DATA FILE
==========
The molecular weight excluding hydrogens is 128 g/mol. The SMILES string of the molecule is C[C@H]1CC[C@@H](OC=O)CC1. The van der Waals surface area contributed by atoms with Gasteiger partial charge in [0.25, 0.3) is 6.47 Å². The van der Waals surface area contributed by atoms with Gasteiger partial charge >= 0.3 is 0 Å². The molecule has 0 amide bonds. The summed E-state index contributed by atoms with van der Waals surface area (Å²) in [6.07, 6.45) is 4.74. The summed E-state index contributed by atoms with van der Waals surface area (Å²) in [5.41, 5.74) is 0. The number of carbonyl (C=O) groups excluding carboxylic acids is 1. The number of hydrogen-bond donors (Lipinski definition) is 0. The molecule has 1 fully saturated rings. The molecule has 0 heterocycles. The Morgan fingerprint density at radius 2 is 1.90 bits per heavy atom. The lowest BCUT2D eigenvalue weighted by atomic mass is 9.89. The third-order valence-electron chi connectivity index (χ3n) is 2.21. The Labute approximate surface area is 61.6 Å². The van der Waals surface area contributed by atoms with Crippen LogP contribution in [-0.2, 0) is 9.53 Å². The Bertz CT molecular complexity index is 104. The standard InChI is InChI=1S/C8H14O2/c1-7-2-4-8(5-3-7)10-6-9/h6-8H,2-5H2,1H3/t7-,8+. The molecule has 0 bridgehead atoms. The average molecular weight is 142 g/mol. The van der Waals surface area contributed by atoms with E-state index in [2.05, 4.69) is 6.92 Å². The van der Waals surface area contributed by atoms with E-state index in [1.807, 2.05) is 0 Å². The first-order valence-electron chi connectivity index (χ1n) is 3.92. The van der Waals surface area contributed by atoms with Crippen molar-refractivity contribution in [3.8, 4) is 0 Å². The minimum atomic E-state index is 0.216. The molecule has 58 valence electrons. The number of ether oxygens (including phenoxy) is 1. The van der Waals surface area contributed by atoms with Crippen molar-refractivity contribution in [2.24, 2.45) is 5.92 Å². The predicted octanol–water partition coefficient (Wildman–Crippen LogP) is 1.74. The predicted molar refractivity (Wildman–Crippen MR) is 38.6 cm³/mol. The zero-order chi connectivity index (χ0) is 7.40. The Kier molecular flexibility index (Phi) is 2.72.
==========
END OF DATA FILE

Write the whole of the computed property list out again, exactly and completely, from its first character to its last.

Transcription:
The molecular weight excluding hydrogens is 128 g/mol. The SMILES string of the molecule is C[C@H]1CC[C@@H](OC=O)CC1. The van der Waals surface area contributed by atoms with Gasteiger partial charge in [0.25, 0.3) is 6.47 Å². The van der Waals surface area contributed by atoms with Gasteiger partial charge >= 0.3 is 0 Å². The molecule has 0 amide bonds. The summed E-state index contributed by atoms with van der Waals surface area (Å²) in [6.07, 6.45) is 4.74. The summed E-state index contributed by atoms with van der Waals surface area (Å²) in [5.41, 5.74) is 0. The number of carbonyl (C=O) groups excluding carboxylic acids is 1. The number of hydrogen-bond donors (Lipinski definition) is 0. The molecule has 1 fully saturated rings. The molecule has 0 heterocycles. The Morgan fingerprint density at radius 2 is 1.90 bits per heavy atom. The lowest BCUT2D eigenvalue weighted by atomic mass is 9.89. The third-order valence-electron chi connectivity index (χ3n) is 2.21. The Labute approximate surface area is 61.6 Å². The van der Waals surface area contributed by atoms with Crippen LogP contribution in [-0.2, 0) is 9.53 Å². The Bertz CT molecular complexity index is 104. The standard InChI is InChI=1S/C8H14O2/c1-7-2-4-8(5-3-7)10-6-9/h6-8H,2-5H2,1H3/t7-,8+. The molecule has 0 bridgehead atoms. The average molecular weight is 142 g/mol. The van der Waals surface area contributed by atoms with E-state index in [2.05, 4.69) is 6.92 Å². The van der Waals surface area contributed by atoms with E-state index in [1.807, 2.05) is 0 Å². The first-order valence-electron chi connectivity index (χ1n) is 3.92. The van der Waals surface area contributed by atoms with Crippen molar-refractivity contribution in [3.8, 4) is 0 Å². The minimum atomic E-state index is 0.216. The molecule has 58 valence electrons. The number of ether oxygens (including phenoxy) is 1. The van der Waals surface area contributed by atoms with Crippen molar-refractivity contribution in [2.24, 2.45) is 5.92 Å². The predicted octanol–water partition coefficient (Wildman–Crippen LogP) is 1.74. The predicted molar refractivity (Wildman–Crippen MR) is 38.6 cm³/mol. The zero-order chi connectivity index (χ0) is 7.40. The Kier molecular flexibility index (Phi) is 2.72.